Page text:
“Look your fill, I it pleases ye. I'm that malachite craftsman. There's only one left now in our village. The old 'uns, they've all died off and the young 'uns aren't ripe yet. Only my name isn't Fliaque, but plain Yevlampy Petrovich, known as Zhelezko, and in the book I'm written Medvedyev.”

  The Frenchman didn't understand a half or a quarter of it all, but he kept nodding, and pulled off his green gloves and shook hands with Yevlakha, and said something like - he was glad to know him, and please excuse him and accept his apologies for any lack of courtesy, for not knowing his proper name. And he tried to explain who he was, and that he was a master craftsman working in diamonds.

  Yevlakha had a good word to say for that.

  “There's naught ye can say against stones like those,” he said. “It's right they should cost the most of all, for they give joy to the eye. To each stone its own virtue.”

  The Frenchman kept nodding and nodding, and jabbering in his queer way - glad to be able to have this talk, he'd come especially from the French land for it. But Yevlakha joked it all off.

  “If it's a good word ye've brought ye're welcome, and if it's a bad one, the gate's open and the way out's clear.”

  Then Yevlakha led his guest inside. He told his daughter-in-law to light the samovar, and put a bottle on the table. Made the visitor welcome, that is. They talked a bit, but all the time that foreign craftsman kept wanting to take a look at Yevlakha's workshop. The old man found that a bit fishy, but he didn't show it.

  “Why not?” he said. “I don't make false money there. Come and look all ye want.”

  So out they went. Yevlakha took the visitor through the kitchen garden to the workshop. It was just a shed, not very big. The door was wide enough, but you had to bow your head to get in. that wasn't stopping the Frenchman, though, he didn't bother about dirtying his fine white hat but pushed in ahead of his host. Yevlakha wasn't too pleased . . . . Look at that, all in a rush! Thinks I'm going to tell him the lot!

  Inside the workshop there was the usual wheel and turning stones, and an iron stove. It wasn't specially clean, of course, but everything was laid out tidily, stone here, mountain-green there, crushed slag, powdered coal and so on. The Frenchman looked at it all, picked up this and that, and seemed to be searching for something he couldn't find. Yevlakha just laughed.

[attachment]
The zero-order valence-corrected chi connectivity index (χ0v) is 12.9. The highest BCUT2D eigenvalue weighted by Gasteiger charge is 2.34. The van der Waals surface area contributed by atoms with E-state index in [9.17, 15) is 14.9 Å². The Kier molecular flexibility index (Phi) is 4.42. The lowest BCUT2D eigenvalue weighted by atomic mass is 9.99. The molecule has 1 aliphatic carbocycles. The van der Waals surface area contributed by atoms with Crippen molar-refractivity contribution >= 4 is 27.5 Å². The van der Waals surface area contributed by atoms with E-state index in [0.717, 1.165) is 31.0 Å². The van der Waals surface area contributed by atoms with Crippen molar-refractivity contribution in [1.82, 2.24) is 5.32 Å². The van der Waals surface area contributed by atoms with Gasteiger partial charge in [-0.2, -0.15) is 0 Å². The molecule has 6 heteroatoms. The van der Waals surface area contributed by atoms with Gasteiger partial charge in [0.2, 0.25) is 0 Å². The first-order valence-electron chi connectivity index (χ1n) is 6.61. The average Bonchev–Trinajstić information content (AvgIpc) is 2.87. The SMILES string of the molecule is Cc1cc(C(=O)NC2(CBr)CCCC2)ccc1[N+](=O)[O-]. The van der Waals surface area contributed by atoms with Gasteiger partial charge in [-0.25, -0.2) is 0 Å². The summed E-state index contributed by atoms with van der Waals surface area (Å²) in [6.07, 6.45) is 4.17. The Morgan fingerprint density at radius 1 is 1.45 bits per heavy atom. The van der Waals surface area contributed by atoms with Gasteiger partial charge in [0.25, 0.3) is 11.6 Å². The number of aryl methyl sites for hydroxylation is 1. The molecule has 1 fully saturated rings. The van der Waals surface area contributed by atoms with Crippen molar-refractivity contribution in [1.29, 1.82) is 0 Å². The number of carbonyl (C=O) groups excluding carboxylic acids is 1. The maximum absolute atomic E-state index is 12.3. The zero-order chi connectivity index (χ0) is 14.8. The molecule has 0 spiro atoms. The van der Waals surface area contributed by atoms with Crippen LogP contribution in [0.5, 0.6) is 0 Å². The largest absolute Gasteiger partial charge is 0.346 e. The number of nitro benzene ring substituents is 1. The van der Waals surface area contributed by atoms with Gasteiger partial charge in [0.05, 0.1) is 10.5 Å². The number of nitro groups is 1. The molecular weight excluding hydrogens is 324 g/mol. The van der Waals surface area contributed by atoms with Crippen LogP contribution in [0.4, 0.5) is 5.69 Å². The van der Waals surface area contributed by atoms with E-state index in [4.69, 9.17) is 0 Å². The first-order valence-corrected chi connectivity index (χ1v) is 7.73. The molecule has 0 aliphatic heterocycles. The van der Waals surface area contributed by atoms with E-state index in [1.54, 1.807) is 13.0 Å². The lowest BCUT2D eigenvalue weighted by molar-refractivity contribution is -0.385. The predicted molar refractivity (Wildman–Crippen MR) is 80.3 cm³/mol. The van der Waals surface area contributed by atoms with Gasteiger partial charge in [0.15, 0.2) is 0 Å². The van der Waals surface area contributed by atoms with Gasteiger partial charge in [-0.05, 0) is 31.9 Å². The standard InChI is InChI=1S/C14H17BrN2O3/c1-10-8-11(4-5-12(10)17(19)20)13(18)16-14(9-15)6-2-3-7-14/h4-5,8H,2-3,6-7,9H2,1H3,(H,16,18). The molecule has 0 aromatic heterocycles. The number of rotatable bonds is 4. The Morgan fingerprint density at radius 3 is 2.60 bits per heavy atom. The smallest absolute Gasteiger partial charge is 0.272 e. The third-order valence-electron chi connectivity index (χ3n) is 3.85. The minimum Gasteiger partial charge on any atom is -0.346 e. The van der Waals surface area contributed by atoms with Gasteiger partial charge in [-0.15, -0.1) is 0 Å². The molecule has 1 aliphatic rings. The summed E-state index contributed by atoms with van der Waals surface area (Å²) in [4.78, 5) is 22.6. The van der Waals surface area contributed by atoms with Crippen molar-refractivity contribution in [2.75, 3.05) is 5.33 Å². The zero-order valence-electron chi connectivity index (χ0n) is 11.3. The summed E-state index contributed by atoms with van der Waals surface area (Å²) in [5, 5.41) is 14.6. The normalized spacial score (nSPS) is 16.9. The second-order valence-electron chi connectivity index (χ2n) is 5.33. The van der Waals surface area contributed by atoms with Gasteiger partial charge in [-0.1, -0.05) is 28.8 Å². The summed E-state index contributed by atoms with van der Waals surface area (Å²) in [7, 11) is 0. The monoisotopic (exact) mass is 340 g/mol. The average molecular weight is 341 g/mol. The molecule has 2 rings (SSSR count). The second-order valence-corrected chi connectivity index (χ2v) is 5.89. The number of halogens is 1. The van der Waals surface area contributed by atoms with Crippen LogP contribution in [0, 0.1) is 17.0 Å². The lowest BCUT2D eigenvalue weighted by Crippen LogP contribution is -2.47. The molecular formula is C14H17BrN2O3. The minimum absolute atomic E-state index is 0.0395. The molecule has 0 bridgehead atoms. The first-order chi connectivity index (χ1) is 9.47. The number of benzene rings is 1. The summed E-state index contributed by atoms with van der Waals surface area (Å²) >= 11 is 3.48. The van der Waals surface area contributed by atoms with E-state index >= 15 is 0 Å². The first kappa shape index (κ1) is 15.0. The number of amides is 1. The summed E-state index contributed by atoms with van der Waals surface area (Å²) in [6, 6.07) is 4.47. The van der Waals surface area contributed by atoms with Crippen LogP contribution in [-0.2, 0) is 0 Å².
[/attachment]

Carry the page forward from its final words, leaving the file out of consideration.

“There's no cement here. I don't use it.”

  He kept peering about, that Frenchman did, but his eyes didn't help him. Then Yevlakha went to the bench, pulled out a box and tipped out at least a hundred slabs of malachite.

  “Take a look, Master, at what I make of that dirt.”

  The Frenchman began turning over the slabs and saw they were different colors and different patterns. He marveled how they came that way, but Yevlakha laughed at him again.

  “I look out my window on to the meadow there. It gives me color and pattern. Ye see it this way when there's sun, and that way when there's rain. In spring it's one thing, in summer another, in autumn it's different again, but always it's got beauty. And of that beauty there's no end.”

  The visitors tried to get out of him how the stone was made, but Yevlakha wasn't being caught like that, he put him off with words that told naught.

  “There's all sorts of ways. Times ye take more of one thing, times more of another. Ye can bake it or boil it and sometimes ye just mix it.”

  “But what tools do you use?” asked the Frenchman and Yevlakha answered: “The usual ones - hands.”

  The foreigner shook his head and smiled all over his face and started flattering Yevlakha.

  “Magic hands, Yefliaque Petrosh! Magic hands!”

  “Nay, there's no magic about it, but I don't complain.”

  The Frenchman saw flattery wouldn't help him any more than cunning; so he pulled two banknotes out of his pocket, a thousand rubles each they were, with Peter the Great's head on them, and put them on the bench.

  “I'll pay a thousand if you'll tell me honestly all about it,” he said, “and if you'll show me I'll give double.”

  Yevlakha looked at Peter's picture on the notes.

  “A good ruler he was, none other like him, but one thing he didn't teach us - to sell our souls. Pick up your money, Master, and go your ways back where ye came from.”

  The Frenchman kept arguing and persisting, of course - what was the matter? Was he offended at something?

  Well, then Zhelezko lost his temper and gave his visitor some straight words.

  “You, with your white hat, calling yourself a craftsman! Tell you - why, ye'd sell it to the first that gives you a hat and gloves. Ye'd put snot in a gold setting and sell it as malachite for five rubles. D'ye understand that? Snot instead of our stone that holds the joy of the earth! But ye won't, never! We can use that stone ourselves. And we'll make things of such beauty, folks'll come from all ends of the world to set eye on them. And it'll be our work! Made wi' these hands!”

  So the foreign craftsman got naught out of Zhelezko. But he did get the covers from Faberge. The great folks he was with talked the Tsar into making a gift of them.

  Zhelezko died during the Civil War. There were still some who weren't sure how it would all end, but Zhelezko kept on saying: “Never you doubt it - workers' hands can do all! Some they'll grind to powder, some they'll gather up grain by grain and smooth them out carefully, and then ye'll have a whole stone of joy and beauty like none have ever seen. For the world to wonder at. And to learn from, too.”